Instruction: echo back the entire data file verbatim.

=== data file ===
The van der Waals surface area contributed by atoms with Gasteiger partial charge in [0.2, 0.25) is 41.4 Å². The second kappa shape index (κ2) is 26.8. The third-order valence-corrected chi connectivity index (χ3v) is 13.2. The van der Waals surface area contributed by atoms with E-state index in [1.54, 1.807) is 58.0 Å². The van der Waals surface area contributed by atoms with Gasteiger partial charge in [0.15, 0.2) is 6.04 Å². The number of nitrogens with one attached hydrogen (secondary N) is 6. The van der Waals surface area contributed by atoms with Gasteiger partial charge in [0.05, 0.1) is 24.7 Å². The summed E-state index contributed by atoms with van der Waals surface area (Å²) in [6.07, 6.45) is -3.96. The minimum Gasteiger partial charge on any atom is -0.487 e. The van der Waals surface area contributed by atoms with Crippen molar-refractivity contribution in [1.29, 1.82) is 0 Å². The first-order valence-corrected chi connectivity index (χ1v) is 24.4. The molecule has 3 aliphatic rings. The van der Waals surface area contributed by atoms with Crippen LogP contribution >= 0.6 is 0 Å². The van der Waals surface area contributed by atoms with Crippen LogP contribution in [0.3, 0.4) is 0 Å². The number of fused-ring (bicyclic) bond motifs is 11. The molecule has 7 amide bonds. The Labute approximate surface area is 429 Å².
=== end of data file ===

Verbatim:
The van der Waals surface area contributed by atoms with Gasteiger partial charge in [0.2, 0.25) is 41.4 Å². The second kappa shape index (κ2) is 26.8. The third-order valence-corrected chi connectivity index (χ3v) is 13.2. The van der Waals surface area contributed by atoms with E-state index in [1.54, 1.807) is 58.0 Å². The van der Waals surface area contributed by atoms with Gasteiger partial charge in [0.15, 0.2) is 6.04 Å². The number of nitrogens with one attached hydrogen (secondary N) is 6. The van der Waals surface area contributed by atoms with Gasteiger partial charge in [0.05, 0.1) is 24.7 Å². The summed E-state index contributed by atoms with van der Waals surface area (Å²) in [6.07, 6.45) is -3.96. The minimum Gasteiger partial charge on any atom is -0.487 e. The van der Waals surface area contributed by atoms with Crippen molar-refractivity contribution in [1.29, 1.82) is 0 Å². The first-order valence-corrected chi connectivity index (χ1v) is 24.4. The molecule has 3 aliphatic rings. The van der Waals surface area contributed by atoms with Crippen LogP contribution >= 0.6 is 0 Å². The van der Waals surface area contributed by atoms with Crippen LogP contribution in [0.3, 0.4) is 0 Å². The number of fused-ring (bicyclic) bond motifs is 11. The molecule has 7 amide bonds. The Labute approximate surface area is 429 Å².